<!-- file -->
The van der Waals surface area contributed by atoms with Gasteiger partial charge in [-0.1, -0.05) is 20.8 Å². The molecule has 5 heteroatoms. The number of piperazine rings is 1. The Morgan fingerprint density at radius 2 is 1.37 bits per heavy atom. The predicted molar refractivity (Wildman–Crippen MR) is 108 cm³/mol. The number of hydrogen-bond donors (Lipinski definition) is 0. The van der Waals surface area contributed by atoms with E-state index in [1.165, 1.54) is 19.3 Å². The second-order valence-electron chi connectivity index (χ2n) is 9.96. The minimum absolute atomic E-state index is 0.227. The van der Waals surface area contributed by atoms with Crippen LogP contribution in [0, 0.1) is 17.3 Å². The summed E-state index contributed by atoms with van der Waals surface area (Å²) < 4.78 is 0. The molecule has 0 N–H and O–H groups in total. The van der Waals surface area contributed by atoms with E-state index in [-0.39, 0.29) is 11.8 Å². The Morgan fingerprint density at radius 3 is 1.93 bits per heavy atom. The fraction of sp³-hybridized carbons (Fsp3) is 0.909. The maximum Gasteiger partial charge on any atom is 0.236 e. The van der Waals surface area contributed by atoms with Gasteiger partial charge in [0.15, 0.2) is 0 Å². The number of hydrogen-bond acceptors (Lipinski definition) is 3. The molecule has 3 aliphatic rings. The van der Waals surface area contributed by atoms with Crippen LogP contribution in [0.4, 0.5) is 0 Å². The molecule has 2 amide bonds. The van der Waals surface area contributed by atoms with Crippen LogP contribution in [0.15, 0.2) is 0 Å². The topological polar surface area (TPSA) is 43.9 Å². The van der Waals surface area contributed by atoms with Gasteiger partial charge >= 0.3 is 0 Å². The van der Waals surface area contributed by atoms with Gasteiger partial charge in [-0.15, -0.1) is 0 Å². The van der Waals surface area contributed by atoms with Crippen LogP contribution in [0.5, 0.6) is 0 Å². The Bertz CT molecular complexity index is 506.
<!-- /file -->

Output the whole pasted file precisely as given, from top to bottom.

The van der Waals surface area contributed by atoms with Gasteiger partial charge in [-0.1, -0.05) is 20.8 Å². The molecule has 5 heteroatoms. The number of piperazine rings is 1. The Morgan fingerprint density at radius 2 is 1.37 bits per heavy atom. The predicted molar refractivity (Wildman–Crippen MR) is 108 cm³/mol. The number of hydrogen-bond donors (Lipinski definition) is 0. The van der Waals surface area contributed by atoms with E-state index in [1.165, 1.54) is 19.3 Å². The second-order valence-electron chi connectivity index (χ2n) is 9.96. The minimum absolute atomic E-state index is 0.227. The van der Waals surface area contributed by atoms with Crippen LogP contribution in [0, 0.1) is 17.3 Å². The summed E-state index contributed by atoms with van der Waals surface area (Å²) < 4.78 is 0. The molecule has 0 N–H and O–H groups in total. The van der Waals surface area contributed by atoms with E-state index in [-0.39, 0.29) is 11.8 Å². The Morgan fingerprint density at radius 3 is 1.93 bits per heavy atom. The fraction of sp³-hybridized carbons (Fsp3) is 0.909. The maximum Gasteiger partial charge on any atom is 0.236 e. The van der Waals surface area contributed by atoms with Gasteiger partial charge in [0.15, 0.2) is 0 Å². The number of hydrogen-bond acceptors (Lipinski definition) is 3. The molecule has 3 aliphatic rings. The van der Waals surface area contributed by atoms with Crippen LogP contribution in [0.4, 0.5) is 0 Å². The molecule has 2 amide bonds. The van der Waals surface area contributed by atoms with Crippen LogP contribution in [0.15, 0.2) is 0 Å². The topological polar surface area (TPSA) is 43.9 Å². The van der Waals surface area contributed by atoms with Gasteiger partial charge >= 0.3 is 0 Å². The van der Waals surface area contributed by atoms with Gasteiger partial charge in [-0.15, -0.1) is 0 Å². The van der Waals surface area contributed by atoms with Crippen LogP contribution in [0.5, 0.6) is 0 Å². The Bertz CT molecular complexity index is 506.